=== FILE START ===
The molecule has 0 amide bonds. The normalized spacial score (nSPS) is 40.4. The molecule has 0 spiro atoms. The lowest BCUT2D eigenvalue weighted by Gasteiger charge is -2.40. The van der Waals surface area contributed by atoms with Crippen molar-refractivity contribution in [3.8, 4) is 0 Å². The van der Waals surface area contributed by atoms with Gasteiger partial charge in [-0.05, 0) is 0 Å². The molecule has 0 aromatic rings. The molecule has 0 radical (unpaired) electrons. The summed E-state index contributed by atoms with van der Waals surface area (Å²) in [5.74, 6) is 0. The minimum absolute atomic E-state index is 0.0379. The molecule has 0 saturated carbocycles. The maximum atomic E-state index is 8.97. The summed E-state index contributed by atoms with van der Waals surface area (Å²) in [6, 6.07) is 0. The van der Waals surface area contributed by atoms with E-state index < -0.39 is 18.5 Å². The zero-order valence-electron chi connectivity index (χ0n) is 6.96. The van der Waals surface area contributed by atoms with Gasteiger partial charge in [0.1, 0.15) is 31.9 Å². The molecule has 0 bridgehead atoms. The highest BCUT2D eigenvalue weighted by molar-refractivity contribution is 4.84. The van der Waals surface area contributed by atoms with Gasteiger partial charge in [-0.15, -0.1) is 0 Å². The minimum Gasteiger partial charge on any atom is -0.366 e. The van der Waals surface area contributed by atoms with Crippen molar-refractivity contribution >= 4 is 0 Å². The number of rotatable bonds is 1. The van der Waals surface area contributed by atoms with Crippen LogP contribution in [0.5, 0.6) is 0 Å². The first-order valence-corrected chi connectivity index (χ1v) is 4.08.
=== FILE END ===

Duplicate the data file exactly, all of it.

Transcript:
The molecule has 0 amide bonds. The normalized spacial score (nSPS) is 40.4. The molecule has 0 spiro atoms. The lowest BCUT2D eigenvalue weighted by Gasteiger charge is -2.40. The van der Waals surface area contributed by atoms with Crippen molar-refractivity contribution in [3.8, 4) is 0 Å². The van der Waals surface area contributed by atoms with Gasteiger partial charge in [-0.05, 0) is 0 Å². The molecule has 0 aromatic rings. The molecule has 0 radical (unpaired) electrons. The summed E-state index contributed by atoms with van der Waals surface area (Å²) in [5.74, 6) is 0. The minimum absolute atomic E-state index is 0.0379. The molecule has 0 saturated carbocycles. The maximum atomic E-state index is 8.97. The summed E-state index contributed by atoms with van der Waals surface area (Å²) in [6, 6.07) is 0. The van der Waals surface area contributed by atoms with E-state index < -0.39 is 18.5 Å². The zero-order valence-electron chi connectivity index (χ0n) is 6.96. The van der Waals surface area contributed by atoms with Gasteiger partial charge in [0.1, 0.15) is 31.9 Å². The molecule has 0 bridgehead atoms. The highest BCUT2D eigenvalue weighted by molar-refractivity contribution is 4.84. The van der Waals surface area contributed by atoms with Gasteiger partial charge in [-0.15, -0.1) is 0 Å². The minimum Gasteiger partial charge on any atom is -0.366 e. The van der Waals surface area contributed by atoms with Crippen molar-refractivity contribution >= 4 is 0 Å². The number of rotatable bonds is 1. The van der Waals surface area contributed by atoms with Crippen LogP contribution in [0.5, 0.6) is 0 Å². The first-order valence-corrected chi connectivity index (χ1v) is 4.08.